In 2019, I attended USA Powerlifting’s National Governing Board meeting (from here on, NGB). A major topic of that meeting had been a proposal to essentially allow male-to-female transgender lifters to compete in the women’s division, complete with permitting the use of hormone therapy.
A few months prior to the NGB, USAPL had released its Transgender Participation Policy, that effectively barred men from competing in the women’s division. The reasons for this included the use of “testosterone and other androgens, commonly used to transition from female to male,” which are banned from the federation, regardless of reasons. The secondary reason was, of course, the physiological differences between men and women, and the competitive advantage the former would have over the latter.
The keynote, for lack of a better term, of the NGB was delivered by the chairman of USAPL’s Therapeutic Use Exemption Committee, Dr. Kristopher Hunt. In roughly an hour (which was posted online alongside a Q&A that we will get to later), Dr. Hunt laid out the reasons for preventing men from compete in the women’s division, much of which was mentioned above. His presentation was followed by two people who had brought the transgender proposal to the NGB, JayCee Cooper and Rebecca Fox. Cooper and Fox, both powerlifters, took questions from the attendees and, frankly, made more than a few barely-veiled legal threats.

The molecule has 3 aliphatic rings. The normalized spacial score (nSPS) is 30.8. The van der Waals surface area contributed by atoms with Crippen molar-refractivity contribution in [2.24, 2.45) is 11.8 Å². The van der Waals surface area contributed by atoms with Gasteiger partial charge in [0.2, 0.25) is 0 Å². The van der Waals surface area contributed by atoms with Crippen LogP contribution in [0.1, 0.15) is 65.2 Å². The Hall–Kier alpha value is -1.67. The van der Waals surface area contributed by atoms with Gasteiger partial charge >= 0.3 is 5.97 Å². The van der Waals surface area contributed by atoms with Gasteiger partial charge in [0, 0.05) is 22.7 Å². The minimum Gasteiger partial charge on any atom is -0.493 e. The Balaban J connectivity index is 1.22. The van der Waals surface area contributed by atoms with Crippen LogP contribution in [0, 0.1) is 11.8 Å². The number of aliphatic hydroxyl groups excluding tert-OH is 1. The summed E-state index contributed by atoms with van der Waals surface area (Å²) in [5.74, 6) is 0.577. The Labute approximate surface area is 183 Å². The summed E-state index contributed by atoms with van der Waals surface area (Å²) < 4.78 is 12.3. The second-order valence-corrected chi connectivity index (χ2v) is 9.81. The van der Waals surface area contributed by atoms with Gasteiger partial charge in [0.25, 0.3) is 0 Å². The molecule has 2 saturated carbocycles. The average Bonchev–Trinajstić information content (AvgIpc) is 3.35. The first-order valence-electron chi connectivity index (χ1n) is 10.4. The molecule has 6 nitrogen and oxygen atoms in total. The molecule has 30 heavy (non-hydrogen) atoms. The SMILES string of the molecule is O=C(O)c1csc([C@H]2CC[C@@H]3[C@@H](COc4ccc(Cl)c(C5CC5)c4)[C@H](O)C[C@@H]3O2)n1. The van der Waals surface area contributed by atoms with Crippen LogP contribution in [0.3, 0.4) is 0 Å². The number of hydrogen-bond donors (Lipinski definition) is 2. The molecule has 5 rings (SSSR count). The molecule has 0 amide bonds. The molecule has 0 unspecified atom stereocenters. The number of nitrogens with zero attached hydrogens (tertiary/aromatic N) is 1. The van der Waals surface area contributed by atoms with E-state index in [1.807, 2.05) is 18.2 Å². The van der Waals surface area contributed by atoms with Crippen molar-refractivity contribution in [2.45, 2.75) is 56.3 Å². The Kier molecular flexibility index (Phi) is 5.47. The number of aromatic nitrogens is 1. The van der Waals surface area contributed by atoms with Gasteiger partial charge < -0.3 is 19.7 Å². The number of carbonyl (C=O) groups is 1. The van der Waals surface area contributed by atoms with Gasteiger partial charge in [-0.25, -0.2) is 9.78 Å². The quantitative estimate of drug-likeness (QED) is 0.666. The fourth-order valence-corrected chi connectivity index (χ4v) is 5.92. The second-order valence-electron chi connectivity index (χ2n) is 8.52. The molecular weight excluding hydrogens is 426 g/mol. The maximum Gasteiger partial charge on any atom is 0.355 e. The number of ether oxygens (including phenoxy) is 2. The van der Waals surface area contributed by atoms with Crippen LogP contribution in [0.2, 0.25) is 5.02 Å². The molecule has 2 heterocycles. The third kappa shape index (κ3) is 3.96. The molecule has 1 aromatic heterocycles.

Since then, Cooper has sued USAPL in court in Minnesota, various states have decided to try their own laws to protect women’s sport, and a Presidential administration has taken office that has a decidedly dim view of keeping transgender men out of women’s sport.
It is in this context that Midnight Iron launches its coverage of transgender participation in the sport of powerlifting, and by association women’s sport in general.
Tonight will be the first in the series, laying out my own views on the subject. After this, we will quickly recap the timeline of USA Powerlifting’s Transgender Participation Policy.
1a.) The Opener. It is worth stating, explicitly, what my views are, and where I intend to come from on this story.
Put bluntly, I have been quite bitter about the events of the NGB since they concluded. To my mind, the proposal was written in such a way that it was intended to fail, thus opening USAPL up to pages and pages of breathless criticism from Outsports and other organizations. Dr. Hunt’s well thought-out, science-based approach was derided as “anti-trans rhetoric,” among other, more colorful language.
The concept that men and women have always had physiological differences, has never been in question. The difference in muscle mass, bone density, and other physical attributes were just taken as read. Indeed, if one looks at the results of virtually any powerlifting meet, and compares those in similar weight classes, the differences are obvious.
But that does not seem to matter to activists. Shortly after the NGB, VICE News aired a piece on Cooper and the USAPL “trans ban.” The piece suggests that there is no clear link between “testosterone and sports performance.”